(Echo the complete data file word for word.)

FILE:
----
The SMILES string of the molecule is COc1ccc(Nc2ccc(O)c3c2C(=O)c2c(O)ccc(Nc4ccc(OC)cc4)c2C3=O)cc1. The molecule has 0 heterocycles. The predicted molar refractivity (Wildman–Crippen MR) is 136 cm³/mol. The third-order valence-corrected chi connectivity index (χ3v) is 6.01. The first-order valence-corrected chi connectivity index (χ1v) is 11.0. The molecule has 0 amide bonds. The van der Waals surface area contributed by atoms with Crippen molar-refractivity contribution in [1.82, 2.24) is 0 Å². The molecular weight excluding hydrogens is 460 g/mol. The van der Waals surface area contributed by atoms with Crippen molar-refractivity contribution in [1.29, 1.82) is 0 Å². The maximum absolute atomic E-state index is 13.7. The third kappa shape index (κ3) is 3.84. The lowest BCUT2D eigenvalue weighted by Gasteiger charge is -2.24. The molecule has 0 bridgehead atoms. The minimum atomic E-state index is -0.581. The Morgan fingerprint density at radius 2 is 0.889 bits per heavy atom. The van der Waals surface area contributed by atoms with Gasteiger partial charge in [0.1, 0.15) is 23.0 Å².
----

The SMILES string of the molecule is COc1ccc(Nc2ccc(O)c3c2C(=O)c2c(O)ccc(Nc4ccc(OC)cc4)c2C3=O)cc1. The molecule has 0 heterocycles. The predicted molar refractivity (Wildman–Crippen MR) is 136 cm³/mol. The third-order valence-corrected chi connectivity index (χ3v) is 6.01. The first-order valence-corrected chi connectivity index (χ1v) is 11.0. The molecule has 0 amide bonds. The van der Waals surface area contributed by atoms with Crippen molar-refractivity contribution in [1.82, 2.24) is 0 Å². The molecular weight excluding hydrogens is 460 g/mol. The van der Waals surface area contributed by atoms with Crippen molar-refractivity contribution in [1.29, 1.82) is 0 Å². The maximum absolute atomic E-state index is 13.7. The third kappa shape index (κ3) is 3.84. The lowest BCUT2D eigenvalue weighted by Gasteiger charge is -2.24. The molecule has 0 bridgehead atoms. The minimum atomic E-state index is -0.581. The Morgan fingerprint density at radius 2 is 0.889 bits per heavy atom. The van der Waals surface area contributed by atoms with Gasteiger partial charge in [0.1, 0.15) is 23.0 Å².